Paul handed me the rod. Fresh off shoulder surgery, he was getting worked over by what we assumed was either a large Chinook or lingcod. Whatever it is, I thought as I leaned into the rod, it’s huge and dear Lord can it pull.

Then the line went slack. I reeled fast as I could to regain tension, catching up to a belly of line still slicing through the water.

“It’s coming up!” I shouted.

“Must be a salmon!” Paul responded, going for the net.

We expected a chrome rocket to smash the surface; instead we were greeted by the bobbing teddy bear face and doe eyes of a baby harbor seal. “Ooorf?” it exclaimed in a pathetic tone, Paul’s Point Wilson Dart hanging from its flank.

I reeled tight as I could, pointed the rod tip to Paul, and he sliced the line with his pocket knife. We looked at each other and shouted “Shit!” in unison.

Even at 16, we knew the best course of action in such situations. The summer before we’d been fly fishing a small, Central Washington creek for cutthroat at dusk. On a backcast, I hooked what I first thought was a tree branch—until the snag started dancing around and taking line. We spent the better part of a half hour getting back to camp, locating leather gloves, pinning down the bat (pictured), and unhooking and untangling it from the fly and tippet to let it fly away.

Suffice it to say, we knew better than to get hands-on when we snagged the seal pup.

Since those middle school days, I’ve accidentally hooked numerous diving sea birds, a sea gull, a blue-footed booby, an alligator, a red-eared slider turtle, a muskrat, crabs, sea anemones and several other non-fish species on sport fishing gear—not to mention the myriad weird things that wound up in our net during my commercial fishing days (the dead black bear cub was the weirdest).

It was all pretty entertaining and novel as a kid, but I’ve since learned to avoid such aquatic animals at all costs with hook and line. It rarely goes well for the angler or the angled.

There are a few notable exceptions to this rule, however: edible sea creatures. My dad cranked up a 5-pound octopus in Alaska one time and I was able to club it before it slipped through the scuppers on deck. I’ve never thrown back an opalescent squid, coonstripe shrimp or legal-sized Dungeness crab from my home waters of Washington, either.

“I’ve snagged all manner of non-fish things while fishing, from bicycles to t-shirts to other people’s fishing rods,” said Steve Rinella. “My favorite, though, is when you snag something that’s good to eat. I’ve caught sea cucumbers and scallops on my fishing rod; both of those take a lot of effort to catch on purpose. To catch one on accident feels like cheating, but sometimes cheating doesn’t feel all that bad.”

I asked the rest of the MeatEater crew if they’ve had any such interesting experiences while fishing. Turns out, they have.

Kevin Sloan told me about the time he was bass fishing outside Augusta, Georgia and a 3-foot alligator came up and smashed his buzzbait off the surface.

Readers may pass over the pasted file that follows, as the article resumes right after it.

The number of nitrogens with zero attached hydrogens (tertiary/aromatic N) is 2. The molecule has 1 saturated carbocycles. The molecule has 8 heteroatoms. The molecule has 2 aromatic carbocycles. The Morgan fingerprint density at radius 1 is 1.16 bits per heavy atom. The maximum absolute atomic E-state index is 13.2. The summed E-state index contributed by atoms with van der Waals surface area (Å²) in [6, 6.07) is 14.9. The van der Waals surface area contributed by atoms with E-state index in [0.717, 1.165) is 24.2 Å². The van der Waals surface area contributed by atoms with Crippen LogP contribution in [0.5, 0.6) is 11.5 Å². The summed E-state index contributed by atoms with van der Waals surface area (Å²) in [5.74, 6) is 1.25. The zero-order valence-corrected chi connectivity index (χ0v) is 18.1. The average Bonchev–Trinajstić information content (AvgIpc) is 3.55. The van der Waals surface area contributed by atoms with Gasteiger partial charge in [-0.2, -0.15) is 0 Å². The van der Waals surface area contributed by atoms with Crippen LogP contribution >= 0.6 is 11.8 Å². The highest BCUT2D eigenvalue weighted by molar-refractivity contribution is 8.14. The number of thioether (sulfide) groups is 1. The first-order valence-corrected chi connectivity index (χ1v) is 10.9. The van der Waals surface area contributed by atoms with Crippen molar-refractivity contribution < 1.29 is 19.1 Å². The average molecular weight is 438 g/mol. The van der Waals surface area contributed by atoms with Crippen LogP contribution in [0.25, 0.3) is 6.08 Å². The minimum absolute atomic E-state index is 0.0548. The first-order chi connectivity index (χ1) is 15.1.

“We also had water moccasins chase the buzzbaits, which I thought was funny until I was corrected,” Kevin said. “Apparently the guys didn’t want the moccasins to get lured too close to their low-side johnboats because they might decide to crawl in. Then you’d have to go in the water with the gators and other moccasins.”

Brody Henderson had his own run-in with reptiles too. On vacation in Virginia Beach, he and his son caught a pile of channel and bullhead catfish then set out the filleted carcasses for crab bait.

“The next morning, we went fishing again and I spent the whole time unhooking one painted turtle and snapping turtle after another,” Brody said. “They’d been attracted by the carcasses.”

April Vokey also strongly recommends against reptilian wrangling.

“I was bass fishing in Australia, casting onto the rocks and then stripping my fly to look  like a frog jumping in the water,” April said. “From out of nowhere, a large water dragon leapt onto my fly, hooking himself and leaving me to pull the barbless hook out. The damn thing bit me before it took off.”

Marine mammals have messed with many of us as well. Josh Prestin once encountered a pod of sneaky bottlenose dolphins when fishing for false albacore off Jupiter, Florida.

“The first time, the dolphin grabbed an albie [that was on my line], took off, stripped line then there was a big thump. We just got the head back,” Josh said. “The second time, the dolphin made an errant maneuver and the hook ended up in the side of its face. It swam and swam and swam before we were finally were able to break the leader.”

Joe Ferronato had to pull a similar move on the other coast.

“One time, fly-lining live sardines for yellowtail off San Diego, I hooked into a big sea lion weighing probably 500 pounds,” Joe said. “This quickly became a fight to either break or cut the line before the reel was completely spooled. I ended with about half the line that I’d started with.”

Some accidental catches have happy endings, though. Spencer Neuharth was reminded of how he acquired his favorite snagging rod.

“When paddlefishing, you inadvertently snag all kinds of stuff that aren’t paddlefish—most of it bad,” Neuharth said. “One snag that we welcomed to the boat was someone else’s snagging rod that had been resting at the bottom of the river for a few seasons. My dad cleaned it up, and we’ve caught a number of paddlefish with it since.”

The worst non-fish catch story among the staff, however, didn’t involve living things either.

“In Baja one time, my brother and I decided to see if we could catch anything surf casting,” said Annie Banks Raser. “Something snagged. We thought it might be a turtle, but as it got closer we realized it was just a big, ol’ soggy diaper.”

Feature image via Paul Lumsden.